I've realized that I've been privileged to have some phenomenal experiences with some precious people - those experiences have all been amazing gifts. Maybe you should think about taking Perspectives too - it just might send you on an amazing trajectory as well. Here's hoping my two lessons will be awesome, like one of my mentors suggests.

For those of you that are local, Perspectives starts on January 14, 2014 at Grace Comm Church in Fulton, MD.

Monday, October 21, 2013

Missions Context - Kids Camps in India

When I think of kids ministry in India, I don't think of summer camps, but Madhav Rao does. Madhav and I were part of the same young adult fellowship about twenty years ago and recently reconnected via some mutual friends. Since we first met, he's gotten married, had 5 children, worked as a mechanical engineer and recently accepted to start a transition into full time missions as the director of camps for Life Change Ministries. You know that we've had great success with kids camps and our students. Almost any student can contribute in a significant way to kids camps and it's fun to hear about LCMI's vision for these camps, which include day camps, overnight camps and camps for disabled kids.

If you know about global cultures, you will know that India is home to more than 400M children (more than the entire population of the US), one third of the world's poorest children live in India and India has the largest population of street children in the world - 18M. Of course, these stats don't even take into consideration economic systems, population density or the caste system, all important elements of Indian culture, and elements that should inform how the Gospel gets contextualized there.

Maybe you have only ever imagined camps in the context of Western culture - me too. This is a fascinating case study in contextualization and is a great opportunity to learn about tweaking a very American Christian product into another vastly different culture.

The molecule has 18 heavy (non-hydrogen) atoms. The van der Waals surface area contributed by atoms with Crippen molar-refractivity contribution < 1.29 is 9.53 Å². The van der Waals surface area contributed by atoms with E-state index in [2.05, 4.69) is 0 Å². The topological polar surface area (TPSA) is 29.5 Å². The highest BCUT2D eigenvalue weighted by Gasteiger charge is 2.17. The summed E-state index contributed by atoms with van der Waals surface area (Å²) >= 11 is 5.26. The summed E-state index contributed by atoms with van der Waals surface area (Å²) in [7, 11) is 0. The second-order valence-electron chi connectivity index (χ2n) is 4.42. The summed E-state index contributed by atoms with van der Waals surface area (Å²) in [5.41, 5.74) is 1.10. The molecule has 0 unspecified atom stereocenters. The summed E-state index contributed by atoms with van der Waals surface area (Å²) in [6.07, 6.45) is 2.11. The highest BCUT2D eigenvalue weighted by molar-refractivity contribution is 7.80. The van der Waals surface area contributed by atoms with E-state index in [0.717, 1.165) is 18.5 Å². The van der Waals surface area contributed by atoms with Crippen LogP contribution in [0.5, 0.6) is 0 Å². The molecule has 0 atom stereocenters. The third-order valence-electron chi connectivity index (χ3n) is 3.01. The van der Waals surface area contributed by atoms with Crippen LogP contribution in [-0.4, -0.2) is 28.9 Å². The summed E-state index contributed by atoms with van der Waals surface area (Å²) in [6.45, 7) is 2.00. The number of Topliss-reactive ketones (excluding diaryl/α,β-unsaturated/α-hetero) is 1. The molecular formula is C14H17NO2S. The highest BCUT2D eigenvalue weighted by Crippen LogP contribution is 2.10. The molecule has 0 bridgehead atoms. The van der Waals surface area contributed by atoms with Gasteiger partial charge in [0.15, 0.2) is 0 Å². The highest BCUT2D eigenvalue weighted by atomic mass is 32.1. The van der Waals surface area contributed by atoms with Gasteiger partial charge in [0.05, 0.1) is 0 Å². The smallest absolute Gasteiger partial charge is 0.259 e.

Friday, October 18, 2013

Friday Burn

::: Family > Vision
From my friend David Huey, bivocational founder of nonprofit Hungry for a Day and software sales executive.

::: 5 Tips on Keeping Bi-Vocational Ministry from Imploding

::: The Question We Don't Ask Missionary Candidates

Thursday, October 17, 2013

Atypical Typical Third Culture Kids

Sarah just landed in DC a few days ago. Although her family is from Pennsylvania, she grew up in Aix-en-Provence [the same place that Ember X traveled to this summer] and is doing a gap year this year, spending part of the time here in DC. In a very Ember-ish series of circumstances, she is living with Ember ProtoGuide Hope and her family.

Sarah is your typical third culture kid, meaning she is atypical. [See this interesting article about TCKs in the Obama administration.] She also has all the traits of an emerging global student leader - she's traveled a ton, is highly adaptable, her parents have a large view of the world and her faith always informs her interest in world cultures. These emerging global student leaders also, by the way, want to lead something. All these traits combined - that's who Ember is for.

Welcome, Sarah. It's great having you in DC.

Photo: Sarah, all the way on the right left, being greeted in the airport by some of our X team, Oct 2013. Photo by K Koumentakos.

Tuesday, October 15, 2013

Asking for Discipleship

If there was one fantastic thing that came out of the Grace AZ 2013 experience, and I'm limiting myself by only listing one, it is that a fantastic leader agreed to disciple one of my kids. I don't mean one of Ember's students, I mean one of my biological kids.

Amadeo, like many newer church plants led by Gen X or younger leaders, counts discipleship as a core value. I know it's part of their culture because I've heard Ben lead high school students in this concept. Remember, this is the lead pastor describing to students that they can dialog with others along the questions like "What is God telling you?" and "What are you going to do about it?"

The gift we were received, the Shengs I mean, is that Katie meets with Rachel [in the middle in the picture above] every Sunday morning for about an hour and a half, which includes breakfast and currently, a slow moving study on the book of Acts. Every Sunday, I tell Katie not to take this gift for granted.

Lots of people these days think we are missing the boat on discipleship. Two things could help this issue easy: Young people, get up the nerve to make the [sometimes big] ask. Old people, identify those you think you could maybe help.

Friday, October 11, 2013

Friday Burn

::: What Jim Collins Learned at West Point